I have connected previously with Phoebe’s work particularly when it has addressed notions of not-belonging, and women’s body as a mean of power, but I must admit, never to at such deep level. Extremely poetic and utterly relatable, Phoebe’s seminal exhibition has meant a place for solace and shared emotions of our most intimate selves.
Is the art critic an endangered species? Is he a mystical figure dubbed a critic? Is he white writing on blacks? Critic Athi Mongezeleli Joja is looking for answers.
Photo: Athi Mongezeleli Joja
John Baptist Ssekubulwa is among the fresh young minds on the Kampala art scene. A cluster of intelligent and ambitious fellows initiating conversations and stirring them, an ingredient that is new to the young art scene. He has just had his first solo show at Afriart gallery and this is why I had to hunt him down for a good old one on one.
Matt Kayem in conversation with John Baptist Ssekubulwa
The artist in his studio
Is black art just a trend? “By putting the power of profit, the power of the gaze and the power of art into the hands of black communities, society can take this to the next level. Coupled with help from allies of all backgrounds then, and perhaps only then, can we say that black art transforms beyond a trend and into a sustainable force.”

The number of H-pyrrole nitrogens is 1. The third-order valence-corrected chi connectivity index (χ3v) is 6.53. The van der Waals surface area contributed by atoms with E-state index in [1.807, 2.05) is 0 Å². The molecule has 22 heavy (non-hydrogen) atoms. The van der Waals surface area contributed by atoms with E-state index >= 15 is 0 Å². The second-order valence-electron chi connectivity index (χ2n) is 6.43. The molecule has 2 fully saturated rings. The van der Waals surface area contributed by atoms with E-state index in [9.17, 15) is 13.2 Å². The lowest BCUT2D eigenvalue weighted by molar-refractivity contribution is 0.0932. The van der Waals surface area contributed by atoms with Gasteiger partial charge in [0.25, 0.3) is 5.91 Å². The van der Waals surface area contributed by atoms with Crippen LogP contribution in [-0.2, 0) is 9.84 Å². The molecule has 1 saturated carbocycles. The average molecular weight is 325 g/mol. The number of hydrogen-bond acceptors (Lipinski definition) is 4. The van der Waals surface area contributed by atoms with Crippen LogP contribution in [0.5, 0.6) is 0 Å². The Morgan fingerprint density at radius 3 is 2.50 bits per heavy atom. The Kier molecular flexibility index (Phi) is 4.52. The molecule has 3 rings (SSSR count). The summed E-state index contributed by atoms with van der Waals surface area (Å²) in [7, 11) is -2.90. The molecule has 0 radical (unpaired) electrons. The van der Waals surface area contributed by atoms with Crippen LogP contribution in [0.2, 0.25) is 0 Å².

Christabel Johanson tries to answer that ‘burning question’.
Lubaina Himid, The Dancing Master (detail of Naming the Money), 2004, courtesy the artist and Hollybush Gardens
Africanah.org at 5: Emmanuel Iduma on double life of homosexual men in Nigeria. Like “facing the camera with one’s back.”
Emmanuel Iduma is a writer of fiction and non-fiction. Born and raised in Nigeria, he has contributed essays and stories to journals, magazines (Africanah.org among others), artists’ books, and exhibition catalogues. In 2017, he was associate curator of the Nigerian pavilion at the Venice Biennale.
He is the author, most recently, of A Stranger’s Pose. He also published the novel The Sound of Things to Come and Gambit: Newer African Writing.His writing style could be characterized as literary and personal non-fiction.
This article was first published on Africanah.org December 6, 2016.
Portrait of the writer.
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